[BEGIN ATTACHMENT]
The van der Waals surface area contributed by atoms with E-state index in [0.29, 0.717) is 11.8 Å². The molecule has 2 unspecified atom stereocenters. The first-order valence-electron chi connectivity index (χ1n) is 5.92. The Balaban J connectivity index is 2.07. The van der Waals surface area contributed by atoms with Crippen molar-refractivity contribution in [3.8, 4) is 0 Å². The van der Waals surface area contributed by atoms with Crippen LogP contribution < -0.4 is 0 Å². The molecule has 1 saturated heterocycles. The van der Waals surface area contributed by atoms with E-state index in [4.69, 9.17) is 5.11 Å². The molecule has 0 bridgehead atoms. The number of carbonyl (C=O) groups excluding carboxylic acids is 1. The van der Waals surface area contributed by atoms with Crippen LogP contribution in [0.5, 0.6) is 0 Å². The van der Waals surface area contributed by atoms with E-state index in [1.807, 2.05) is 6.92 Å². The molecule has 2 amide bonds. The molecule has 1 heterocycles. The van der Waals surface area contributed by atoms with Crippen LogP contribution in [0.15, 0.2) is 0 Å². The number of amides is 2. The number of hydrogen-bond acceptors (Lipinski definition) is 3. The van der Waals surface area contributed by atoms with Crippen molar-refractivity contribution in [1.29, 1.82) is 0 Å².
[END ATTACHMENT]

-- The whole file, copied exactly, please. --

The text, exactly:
The van der Waals surface area contributed by atoms with E-state index in [0.29, 0.717) is 11.8 Å². The molecule has 2 unspecified atom stereocenters. The first-order valence-electron chi connectivity index (χ1n) is 5.92. The Balaban J connectivity index is 2.07. The van der Waals surface area contributed by atoms with Crippen molar-refractivity contribution in [3.8, 4) is 0 Å². The van der Waals surface area contributed by atoms with Crippen LogP contribution < -0.4 is 0 Å². The molecule has 1 saturated heterocycles. The van der Waals surface area contributed by atoms with E-state index in [4.69, 9.17) is 5.11 Å². The molecule has 0 bridgehead atoms. The number of carbonyl (C=O) groups excluding carboxylic acids is 1. The van der Waals surface area contributed by atoms with Crippen LogP contribution in [0.5, 0.6) is 0 Å². The van der Waals surface area contributed by atoms with E-state index in [1.807, 2.05) is 6.92 Å². The molecule has 2 amide bonds. The molecule has 1 heterocycles. The van der Waals surface area contributed by atoms with Crippen LogP contribution in [0.15, 0.2) is 0 Å². The number of amides is 2. The number of hydrogen-bond acceptors (Lipinski definition) is 3. The van der Waals surface area contributed by atoms with Crippen molar-refractivity contribution in [1.29, 1.82) is 0 Å².